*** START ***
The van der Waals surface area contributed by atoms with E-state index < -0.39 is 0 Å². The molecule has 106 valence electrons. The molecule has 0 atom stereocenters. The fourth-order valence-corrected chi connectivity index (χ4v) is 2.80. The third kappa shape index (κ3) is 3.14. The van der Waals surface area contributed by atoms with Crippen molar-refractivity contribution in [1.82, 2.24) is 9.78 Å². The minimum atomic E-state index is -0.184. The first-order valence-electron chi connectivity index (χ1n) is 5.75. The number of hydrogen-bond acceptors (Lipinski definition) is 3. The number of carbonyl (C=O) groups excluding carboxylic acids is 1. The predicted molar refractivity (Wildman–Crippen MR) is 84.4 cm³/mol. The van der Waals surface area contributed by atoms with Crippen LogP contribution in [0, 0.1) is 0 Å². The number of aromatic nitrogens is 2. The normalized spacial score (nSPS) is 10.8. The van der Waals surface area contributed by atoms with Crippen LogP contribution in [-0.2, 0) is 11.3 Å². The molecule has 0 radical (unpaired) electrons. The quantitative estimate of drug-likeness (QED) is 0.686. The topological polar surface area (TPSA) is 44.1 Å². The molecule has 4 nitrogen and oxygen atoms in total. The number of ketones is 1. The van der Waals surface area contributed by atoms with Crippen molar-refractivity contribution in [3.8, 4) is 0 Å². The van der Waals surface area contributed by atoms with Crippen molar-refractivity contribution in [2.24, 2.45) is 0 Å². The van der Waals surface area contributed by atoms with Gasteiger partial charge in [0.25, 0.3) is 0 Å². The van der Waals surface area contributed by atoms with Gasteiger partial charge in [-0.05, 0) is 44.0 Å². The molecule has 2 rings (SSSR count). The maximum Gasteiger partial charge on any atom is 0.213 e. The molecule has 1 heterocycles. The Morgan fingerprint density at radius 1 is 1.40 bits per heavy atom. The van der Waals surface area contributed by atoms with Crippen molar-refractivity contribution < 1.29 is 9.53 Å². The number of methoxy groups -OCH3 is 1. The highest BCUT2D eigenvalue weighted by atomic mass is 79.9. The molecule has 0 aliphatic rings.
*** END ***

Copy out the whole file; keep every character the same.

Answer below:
The van der Waals surface area contributed by atoms with E-state index < -0.39 is 0 Å². The molecule has 106 valence electrons. The molecule has 0 atom stereocenters. The fourth-order valence-corrected chi connectivity index (χ4v) is 2.80. The third kappa shape index (κ3) is 3.14. The van der Waals surface area contributed by atoms with Crippen molar-refractivity contribution in [1.82, 2.24) is 9.78 Å². The minimum atomic E-state index is -0.184. The first-order valence-electron chi connectivity index (χ1n) is 5.75. The number of hydrogen-bond acceptors (Lipinski definition) is 3. The number of carbonyl (C=O) groups excluding carboxylic acids is 1. The predicted molar refractivity (Wildman–Crippen MR) is 84.4 cm³/mol. The van der Waals surface area contributed by atoms with Crippen LogP contribution in [0, 0.1) is 0 Å². The number of aromatic nitrogens is 2. The normalized spacial score (nSPS) is 10.8. The van der Waals surface area contributed by atoms with Crippen LogP contribution in [-0.2, 0) is 11.3 Å². The molecule has 0 radical (unpaired) electrons. The quantitative estimate of drug-likeness (QED) is 0.686. The topological polar surface area (TPSA) is 44.1 Å². The molecule has 4 nitrogen and oxygen atoms in total. The number of ketones is 1. The van der Waals surface area contributed by atoms with Crippen molar-refractivity contribution in [3.8, 4) is 0 Å². The van der Waals surface area contributed by atoms with Crippen molar-refractivity contribution in [2.24, 2.45) is 0 Å². The van der Waals surface area contributed by atoms with Gasteiger partial charge in [0.25, 0.3) is 0 Å². The van der Waals surface area contributed by atoms with Gasteiger partial charge in [-0.05, 0) is 44.0 Å². The molecule has 2 rings (SSSR count). The maximum Gasteiger partial charge on any atom is 0.213 e. The molecule has 1 heterocycles. The Morgan fingerprint density at radius 1 is 1.40 bits per heavy atom. The van der Waals surface area contributed by atoms with Crippen molar-refractivity contribution < 1.29 is 9.53 Å². The number of methoxy groups -OCH3 is 1. The highest BCUT2D eigenvalue weighted by atomic mass is 79.9. The molecule has 0 aliphatic rings.